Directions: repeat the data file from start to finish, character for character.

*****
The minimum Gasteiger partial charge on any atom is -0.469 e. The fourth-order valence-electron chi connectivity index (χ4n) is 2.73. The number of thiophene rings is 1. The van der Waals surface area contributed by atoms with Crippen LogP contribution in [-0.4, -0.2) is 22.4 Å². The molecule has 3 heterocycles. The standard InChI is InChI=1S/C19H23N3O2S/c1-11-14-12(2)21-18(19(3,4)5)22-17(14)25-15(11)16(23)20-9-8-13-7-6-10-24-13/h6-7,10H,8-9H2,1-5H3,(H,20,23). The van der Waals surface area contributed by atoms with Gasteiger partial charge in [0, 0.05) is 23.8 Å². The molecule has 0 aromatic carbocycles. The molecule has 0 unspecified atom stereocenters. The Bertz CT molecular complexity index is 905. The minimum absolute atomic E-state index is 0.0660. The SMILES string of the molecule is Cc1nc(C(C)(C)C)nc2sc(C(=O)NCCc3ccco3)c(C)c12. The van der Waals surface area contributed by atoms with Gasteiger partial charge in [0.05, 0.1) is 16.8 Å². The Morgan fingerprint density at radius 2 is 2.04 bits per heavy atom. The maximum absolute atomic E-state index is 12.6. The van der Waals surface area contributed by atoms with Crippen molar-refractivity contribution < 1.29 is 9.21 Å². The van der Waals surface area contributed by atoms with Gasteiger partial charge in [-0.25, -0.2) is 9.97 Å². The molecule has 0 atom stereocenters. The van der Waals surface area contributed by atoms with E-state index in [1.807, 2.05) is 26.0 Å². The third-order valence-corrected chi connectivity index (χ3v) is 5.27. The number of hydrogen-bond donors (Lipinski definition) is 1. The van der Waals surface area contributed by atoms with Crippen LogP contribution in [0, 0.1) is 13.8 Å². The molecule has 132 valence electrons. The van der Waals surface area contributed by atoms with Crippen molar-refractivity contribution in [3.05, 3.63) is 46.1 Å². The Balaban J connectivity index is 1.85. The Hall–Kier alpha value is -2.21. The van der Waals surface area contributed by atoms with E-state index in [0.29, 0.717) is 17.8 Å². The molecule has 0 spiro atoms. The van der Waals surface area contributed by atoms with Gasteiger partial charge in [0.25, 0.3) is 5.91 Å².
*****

The minimum Gasteiger partial charge on any atom is -0.469 e. The fourth-order valence-electron chi connectivity index (χ4n) is 2.73. The number of thiophene rings is 1. The van der Waals surface area contributed by atoms with Crippen LogP contribution in [-0.4, -0.2) is 22.4 Å². The molecule has 3 heterocycles. The standard InChI is InChI=1S/C19H23N3O2S/c1-11-14-12(2)21-18(19(3,4)5)22-17(14)25-15(11)16(23)20-9-8-13-7-6-10-24-13/h6-7,10H,8-9H2,1-5H3,(H,20,23). The van der Waals surface area contributed by atoms with Gasteiger partial charge in [0, 0.05) is 23.8 Å². The molecule has 0 aromatic carbocycles. The molecule has 0 unspecified atom stereocenters. The Bertz CT molecular complexity index is 905. The minimum absolute atomic E-state index is 0.0660. The SMILES string of the molecule is Cc1nc(C(C)(C)C)nc2sc(C(=O)NCCc3ccco3)c(C)c12. The van der Waals surface area contributed by atoms with Gasteiger partial charge in [0.05, 0.1) is 16.8 Å². The Morgan fingerprint density at radius 2 is 2.04 bits per heavy atom. The maximum absolute atomic E-state index is 12.6. The van der Waals surface area contributed by atoms with Crippen molar-refractivity contribution < 1.29 is 9.21 Å². The van der Waals surface area contributed by atoms with Gasteiger partial charge in [-0.25, -0.2) is 9.97 Å². The molecule has 0 atom stereocenters. The van der Waals surface area contributed by atoms with E-state index in [1.807, 2.05) is 26.0 Å². The third-order valence-corrected chi connectivity index (χ3v) is 5.27. The number of hydrogen-bond donors (Lipinski definition) is 1. The van der Waals surface area contributed by atoms with Crippen LogP contribution in [0, 0.1) is 13.8 Å². The molecule has 132 valence electrons. The van der Waals surface area contributed by atoms with Crippen molar-refractivity contribution in [3.05, 3.63) is 46.1 Å². The Balaban J connectivity index is 1.85. The Hall–Kier alpha value is -2.21. The van der Waals surface area contributed by atoms with E-state index in [0.29, 0.717) is 17.8 Å². The molecule has 0 spiro atoms. The van der Waals surface area contributed by atoms with Gasteiger partial charge in [0.25, 0.3) is 5.91 Å².